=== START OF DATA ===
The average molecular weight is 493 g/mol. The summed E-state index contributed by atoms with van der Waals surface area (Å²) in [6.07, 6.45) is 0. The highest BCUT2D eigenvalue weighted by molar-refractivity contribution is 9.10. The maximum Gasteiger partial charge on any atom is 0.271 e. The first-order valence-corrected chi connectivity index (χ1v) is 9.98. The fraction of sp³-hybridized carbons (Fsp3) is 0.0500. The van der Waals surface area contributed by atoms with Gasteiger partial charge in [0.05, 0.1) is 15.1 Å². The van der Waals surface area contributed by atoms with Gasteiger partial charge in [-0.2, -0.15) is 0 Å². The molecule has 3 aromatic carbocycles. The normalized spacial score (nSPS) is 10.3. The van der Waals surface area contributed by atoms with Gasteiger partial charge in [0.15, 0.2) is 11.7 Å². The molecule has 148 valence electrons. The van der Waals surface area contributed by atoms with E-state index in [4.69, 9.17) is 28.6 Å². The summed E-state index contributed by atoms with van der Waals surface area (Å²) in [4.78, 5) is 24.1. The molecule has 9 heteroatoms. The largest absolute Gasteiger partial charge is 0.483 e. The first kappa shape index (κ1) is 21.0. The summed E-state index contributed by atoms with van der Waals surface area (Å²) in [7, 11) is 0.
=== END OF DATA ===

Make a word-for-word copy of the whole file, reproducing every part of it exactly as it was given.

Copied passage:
The average molecular weight is 493 g/mol. The summed E-state index contributed by atoms with van der Waals surface area (Å²) in [6.07, 6.45) is 0. The highest BCUT2D eigenvalue weighted by molar-refractivity contribution is 9.10. The maximum Gasteiger partial charge on any atom is 0.271 e. The first-order valence-corrected chi connectivity index (χ1v) is 9.98. The fraction of sp³-hybridized carbons (Fsp3) is 0.0500. The van der Waals surface area contributed by atoms with Gasteiger partial charge in [0.05, 0.1) is 15.1 Å². The van der Waals surface area contributed by atoms with Gasteiger partial charge in [-0.2, -0.15) is 0 Å². The molecule has 3 aromatic carbocycles. The normalized spacial score (nSPS) is 10.3. The van der Waals surface area contributed by atoms with Gasteiger partial charge in [0.15, 0.2) is 11.7 Å². The molecule has 148 valence electrons. The van der Waals surface area contributed by atoms with E-state index in [4.69, 9.17) is 28.6 Å². The summed E-state index contributed by atoms with van der Waals surface area (Å²) in [4.78, 5) is 24.1. The molecule has 9 heteroatoms. The largest absolute Gasteiger partial charge is 0.483 e. The first kappa shape index (κ1) is 21.0. The summed E-state index contributed by atoms with van der Waals surface area (Å²) in [7, 11) is 0.